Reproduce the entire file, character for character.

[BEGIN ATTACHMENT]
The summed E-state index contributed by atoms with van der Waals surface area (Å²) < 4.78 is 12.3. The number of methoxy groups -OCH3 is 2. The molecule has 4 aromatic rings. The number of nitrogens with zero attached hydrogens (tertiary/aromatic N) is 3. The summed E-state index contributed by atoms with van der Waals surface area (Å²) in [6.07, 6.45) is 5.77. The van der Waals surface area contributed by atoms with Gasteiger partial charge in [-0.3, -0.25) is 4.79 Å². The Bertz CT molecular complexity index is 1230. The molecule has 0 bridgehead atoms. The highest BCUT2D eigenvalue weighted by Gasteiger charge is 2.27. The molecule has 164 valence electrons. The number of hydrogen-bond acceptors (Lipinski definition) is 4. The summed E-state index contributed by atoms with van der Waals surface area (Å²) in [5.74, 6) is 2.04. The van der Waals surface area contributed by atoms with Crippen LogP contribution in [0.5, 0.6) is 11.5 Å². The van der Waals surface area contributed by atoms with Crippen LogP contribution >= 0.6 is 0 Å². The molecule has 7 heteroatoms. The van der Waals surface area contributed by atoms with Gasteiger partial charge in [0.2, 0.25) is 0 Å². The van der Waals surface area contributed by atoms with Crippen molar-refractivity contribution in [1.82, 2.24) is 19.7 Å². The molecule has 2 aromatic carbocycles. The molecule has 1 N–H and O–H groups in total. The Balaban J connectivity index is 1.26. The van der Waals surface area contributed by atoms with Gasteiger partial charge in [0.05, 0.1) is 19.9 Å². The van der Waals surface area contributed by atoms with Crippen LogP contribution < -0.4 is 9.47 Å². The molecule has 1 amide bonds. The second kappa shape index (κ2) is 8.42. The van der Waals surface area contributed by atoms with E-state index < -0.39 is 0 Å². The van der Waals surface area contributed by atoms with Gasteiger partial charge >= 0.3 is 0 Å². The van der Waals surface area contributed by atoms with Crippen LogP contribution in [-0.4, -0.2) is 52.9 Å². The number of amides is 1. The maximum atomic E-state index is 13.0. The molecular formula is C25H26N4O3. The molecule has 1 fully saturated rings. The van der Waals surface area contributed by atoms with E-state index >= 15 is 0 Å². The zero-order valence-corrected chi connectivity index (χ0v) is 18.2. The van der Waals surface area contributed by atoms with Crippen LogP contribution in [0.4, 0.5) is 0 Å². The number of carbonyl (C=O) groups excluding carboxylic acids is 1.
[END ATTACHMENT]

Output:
The summed E-state index contributed by atoms with van der Waals surface area (Å²) < 4.78 is 12.3. The number of methoxy groups -OCH3 is 2. The molecule has 4 aromatic rings. The number of nitrogens with zero attached hydrogens (tertiary/aromatic N) is 3. The summed E-state index contributed by atoms with van der Waals surface area (Å²) in [6.07, 6.45) is 5.77. The van der Waals surface area contributed by atoms with Gasteiger partial charge in [-0.3, -0.25) is 4.79 Å². The Bertz CT molecular complexity index is 1230. The molecule has 0 bridgehead atoms. The highest BCUT2D eigenvalue weighted by Gasteiger charge is 2.27. The molecule has 164 valence electrons. The number of hydrogen-bond acceptors (Lipinski definition) is 4. The summed E-state index contributed by atoms with van der Waals surface area (Å²) in [5.74, 6) is 2.04. The van der Waals surface area contributed by atoms with Crippen LogP contribution in [0.5, 0.6) is 11.5 Å². The van der Waals surface area contributed by atoms with Crippen LogP contribution >= 0.6 is 0 Å². The molecule has 7 heteroatoms. The van der Waals surface area contributed by atoms with Gasteiger partial charge in [0.2, 0.25) is 0 Å². The van der Waals surface area contributed by atoms with Crippen molar-refractivity contribution in [1.82, 2.24) is 19.7 Å². The molecule has 2 aromatic carbocycles. The molecule has 1 N–H and O–H groups in total. The Balaban J connectivity index is 1.26. The van der Waals surface area contributed by atoms with Gasteiger partial charge in [0.05, 0.1) is 19.9 Å². The van der Waals surface area contributed by atoms with Crippen LogP contribution < -0.4 is 9.47 Å². The molecule has 1 amide bonds. The second kappa shape index (κ2) is 8.42. The van der Waals surface area contributed by atoms with E-state index < -0.39 is 0 Å². The van der Waals surface area contributed by atoms with Gasteiger partial charge >= 0.3 is 0 Å². The van der Waals surface area contributed by atoms with Crippen LogP contribution in [-0.4, -0.2) is 52.9 Å². The number of amides is 1. The maximum atomic E-state index is 13.0. The molecular formula is C25H26N4O3. The molecule has 1 fully saturated rings. The van der Waals surface area contributed by atoms with E-state index >= 15 is 0 Å². The zero-order valence-corrected chi connectivity index (χ0v) is 18.2. The van der Waals surface area contributed by atoms with Crippen LogP contribution in [0.4, 0.5) is 0 Å². The number of carbonyl (C=O) groups excluding carboxylic acids is 1.